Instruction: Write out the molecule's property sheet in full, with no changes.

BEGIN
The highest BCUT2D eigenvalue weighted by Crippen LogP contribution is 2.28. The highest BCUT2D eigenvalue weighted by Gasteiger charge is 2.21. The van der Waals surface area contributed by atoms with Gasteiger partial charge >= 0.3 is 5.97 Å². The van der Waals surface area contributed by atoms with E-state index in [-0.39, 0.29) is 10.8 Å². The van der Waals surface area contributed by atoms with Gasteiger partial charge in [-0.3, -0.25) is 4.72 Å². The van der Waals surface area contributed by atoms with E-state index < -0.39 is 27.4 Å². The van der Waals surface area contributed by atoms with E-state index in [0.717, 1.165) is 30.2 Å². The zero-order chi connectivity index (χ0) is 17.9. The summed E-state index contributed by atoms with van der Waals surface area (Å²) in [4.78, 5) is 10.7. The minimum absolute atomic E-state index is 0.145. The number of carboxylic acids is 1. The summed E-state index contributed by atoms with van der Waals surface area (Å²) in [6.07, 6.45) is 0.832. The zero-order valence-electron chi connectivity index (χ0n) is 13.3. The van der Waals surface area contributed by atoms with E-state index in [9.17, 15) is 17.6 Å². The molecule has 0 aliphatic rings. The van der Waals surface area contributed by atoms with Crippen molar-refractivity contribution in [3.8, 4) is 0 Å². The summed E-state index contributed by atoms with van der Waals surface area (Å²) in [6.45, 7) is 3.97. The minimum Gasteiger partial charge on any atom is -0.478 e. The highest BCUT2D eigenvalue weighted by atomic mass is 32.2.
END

The highest BCUT2D eigenvalue weighted by Crippen LogP contribution is 2.28. The highest BCUT2D eigenvalue weighted by Gasteiger charge is 2.21. The van der Waals surface area contributed by atoms with Gasteiger partial charge >= 0.3 is 5.97 Å². The van der Waals surface area contributed by atoms with E-state index in [-0.39, 0.29) is 10.8 Å². The van der Waals surface area contributed by atoms with Gasteiger partial charge in [-0.3, -0.25) is 4.72 Å². The van der Waals surface area contributed by atoms with E-state index < -0.39 is 27.4 Å². The van der Waals surface area contributed by atoms with E-state index in [0.717, 1.165) is 30.2 Å². The zero-order chi connectivity index (χ0) is 17.9. The summed E-state index contributed by atoms with van der Waals surface area (Å²) in [4.78, 5) is 10.7. The minimum absolute atomic E-state index is 0.145. The number of carboxylic acids is 1. The summed E-state index contributed by atoms with van der Waals surface area (Å²) in [6.07, 6.45) is 0.832. The zero-order valence-electron chi connectivity index (χ0n) is 13.3. The van der Waals surface area contributed by atoms with E-state index in [9.17, 15) is 17.6 Å². The molecule has 0 aliphatic rings. The van der Waals surface area contributed by atoms with Crippen molar-refractivity contribution in [3.8, 4) is 0 Å². The summed E-state index contributed by atoms with van der Waals surface area (Å²) in [6.45, 7) is 3.97. The minimum Gasteiger partial charge on any atom is -0.478 e. The highest BCUT2D eigenvalue weighted by atomic mass is 32.2.